'WIPP Is the Final Shaft" has been scrawled on an adobe wall in Santa Fe, indicating the writer's opposition to WIPP, the Waste Isolation Pilot Plant, the nation's only underground nuclear waste storage site. According to the New York Times, the plant has been carved into salt caves near Carlsbad, N.M. What kind of waste is isolated there? Plutonium laden gloves, tools, all the paraphernalia that is used to build the plutonium components for nuclear bombs.

The leak began on Feb. 14.

"There's been radioactivity from nuclear waste released on the surface into the environment," said Don Hancock, Director of the Nuclear Waste Program at the Southwest Research and Information Center, in an interview with Common Dreams. "This was never supposed to happen. That's a very serious thing. We don't know yet what caused this release, or how much has been released."

According to Scott Kovac, Operations and Research Director for Nuclear Watch New Mexico: "At WIPP, there are 4 ways for air to get to the surface — the Exhaust Shaft, the Salt Shaft, the Air Intake Shaft, and the Waste Handling Shaft. When radioactive contamination is detected, airflow is directed to the Exhaust Shaft as its filter is put into place. This shaft has the only filter and monitors on any of the shafts. WIPP officials claim that it was a monitor in Panel 7 that detected radiation and set into action the sending of all the air to the Exhaust Shaft. The Panel 7 monitor is around 2000 feet from the shafts."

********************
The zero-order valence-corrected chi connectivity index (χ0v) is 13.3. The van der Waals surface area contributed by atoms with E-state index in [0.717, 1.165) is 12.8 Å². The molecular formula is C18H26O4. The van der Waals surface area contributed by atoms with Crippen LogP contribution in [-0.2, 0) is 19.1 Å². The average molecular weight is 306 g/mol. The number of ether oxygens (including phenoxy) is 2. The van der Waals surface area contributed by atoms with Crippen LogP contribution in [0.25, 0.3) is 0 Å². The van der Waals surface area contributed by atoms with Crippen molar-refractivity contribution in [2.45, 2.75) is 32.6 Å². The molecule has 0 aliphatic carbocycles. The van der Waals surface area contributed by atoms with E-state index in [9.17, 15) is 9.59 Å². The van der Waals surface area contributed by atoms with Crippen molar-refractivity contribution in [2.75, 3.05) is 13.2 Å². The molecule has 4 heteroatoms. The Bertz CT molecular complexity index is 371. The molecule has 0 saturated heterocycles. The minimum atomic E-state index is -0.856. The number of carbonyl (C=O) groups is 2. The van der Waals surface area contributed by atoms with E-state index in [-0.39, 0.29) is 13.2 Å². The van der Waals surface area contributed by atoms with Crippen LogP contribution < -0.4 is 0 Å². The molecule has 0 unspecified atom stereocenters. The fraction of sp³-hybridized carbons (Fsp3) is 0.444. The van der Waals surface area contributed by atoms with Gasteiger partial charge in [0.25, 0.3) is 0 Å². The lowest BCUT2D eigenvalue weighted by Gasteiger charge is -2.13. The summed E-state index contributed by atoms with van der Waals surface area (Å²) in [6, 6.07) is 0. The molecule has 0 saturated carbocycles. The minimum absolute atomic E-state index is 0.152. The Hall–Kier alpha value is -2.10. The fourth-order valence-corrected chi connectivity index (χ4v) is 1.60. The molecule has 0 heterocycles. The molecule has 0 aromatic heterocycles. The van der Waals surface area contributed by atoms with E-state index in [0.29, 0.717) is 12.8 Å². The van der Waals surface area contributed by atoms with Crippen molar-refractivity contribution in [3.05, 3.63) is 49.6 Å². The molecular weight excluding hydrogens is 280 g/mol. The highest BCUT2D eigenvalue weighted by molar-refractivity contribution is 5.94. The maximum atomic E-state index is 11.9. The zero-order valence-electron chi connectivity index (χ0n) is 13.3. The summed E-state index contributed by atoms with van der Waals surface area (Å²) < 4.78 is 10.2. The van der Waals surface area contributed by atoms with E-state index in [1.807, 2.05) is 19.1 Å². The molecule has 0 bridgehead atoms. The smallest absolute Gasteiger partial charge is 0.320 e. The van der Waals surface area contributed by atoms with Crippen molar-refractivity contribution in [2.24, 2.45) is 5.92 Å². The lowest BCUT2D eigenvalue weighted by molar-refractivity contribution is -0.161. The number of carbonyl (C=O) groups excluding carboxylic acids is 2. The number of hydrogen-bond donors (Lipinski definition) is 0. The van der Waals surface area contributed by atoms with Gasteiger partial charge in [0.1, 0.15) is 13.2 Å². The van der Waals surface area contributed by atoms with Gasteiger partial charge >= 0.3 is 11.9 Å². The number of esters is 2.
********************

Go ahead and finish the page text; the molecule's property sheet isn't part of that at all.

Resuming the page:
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On Wednesday, tests for 13 workers at the plant showed they had received radioactive contamination. "It is premature to speculate on the health effects of these preliminary results or any treatment that may be needed," Joe Franco, manager of the US Energy Department field office that oversees the plant, said in a statement.

As the nuclear power industry searches for a repository for used fuel rods from nuclear power plants, WIPP has recently been considered as a possibility even though this has never been its mission. The Department of Energy pushes to create more nuclear components for modifying existing bombs. The National Journal reports that 66,500 nuclear warheads have been produced in the US since 1945; 5,900 of them have been dissembled. That's a lot of plutonium. A lot of possible deaths.

Is this the final shaft? Help us to push back.

The Rocky Mountain Peace and Justice Center's "Peace Train" column runs every Friday in the Colorado Daily.